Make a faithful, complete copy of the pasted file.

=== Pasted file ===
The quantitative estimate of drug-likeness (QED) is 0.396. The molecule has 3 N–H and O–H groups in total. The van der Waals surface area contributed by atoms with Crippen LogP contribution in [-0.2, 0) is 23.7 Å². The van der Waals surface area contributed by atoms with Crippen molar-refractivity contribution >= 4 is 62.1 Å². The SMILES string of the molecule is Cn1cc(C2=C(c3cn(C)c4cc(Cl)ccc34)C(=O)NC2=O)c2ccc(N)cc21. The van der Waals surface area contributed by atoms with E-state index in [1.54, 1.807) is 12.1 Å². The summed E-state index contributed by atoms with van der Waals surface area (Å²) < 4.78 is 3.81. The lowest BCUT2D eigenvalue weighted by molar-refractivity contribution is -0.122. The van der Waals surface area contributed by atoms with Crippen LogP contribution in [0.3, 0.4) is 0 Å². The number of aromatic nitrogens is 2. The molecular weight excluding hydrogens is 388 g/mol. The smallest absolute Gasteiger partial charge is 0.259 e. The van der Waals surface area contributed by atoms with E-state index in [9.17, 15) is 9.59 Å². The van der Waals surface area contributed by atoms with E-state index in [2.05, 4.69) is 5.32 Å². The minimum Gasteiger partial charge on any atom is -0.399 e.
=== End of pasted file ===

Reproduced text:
The quantitative estimate of drug-likeness (QED) is 0.396. The molecule has 3 N–H and O–H groups in total. The van der Waals surface area contributed by atoms with Crippen LogP contribution in [-0.2, 0) is 23.7 Å². The van der Waals surface area contributed by atoms with Crippen molar-refractivity contribution >= 4 is 62.1 Å². The SMILES string of the molecule is Cn1cc(C2=C(c3cn(C)c4cc(Cl)ccc34)C(=O)NC2=O)c2ccc(N)cc21. The van der Waals surface area contributed by atoms with E-state index in [1.54, 1.807) is 12.1 Å². The summed E-state index contributed by atoms with van der Waals surface area (Å²) < 4.78 is 3.81. The lowest BCUT2D eigenvalue weighted by molar-refractivity contribution is -0.122. The van der Waals surface area contributed by atoms with Crippen LogP contribution in [0.3, 0.4) is 0 Å². The number of aromatic nitrogens is 2. The molecular weight excluding hydrogens is 388 g/mol. The smallest absolute Gasteiger partial charge is 0.259 e. The van der Waals surface area contributed by atoms with E-state index in [9.17, 15) is 9.59 Å². The van der Waals surface area contributed by atoms with E-state index in [2.05, 4.69) is 5.32 Å². The minimum Gasteiger partial charge on any atom is -0.399 e.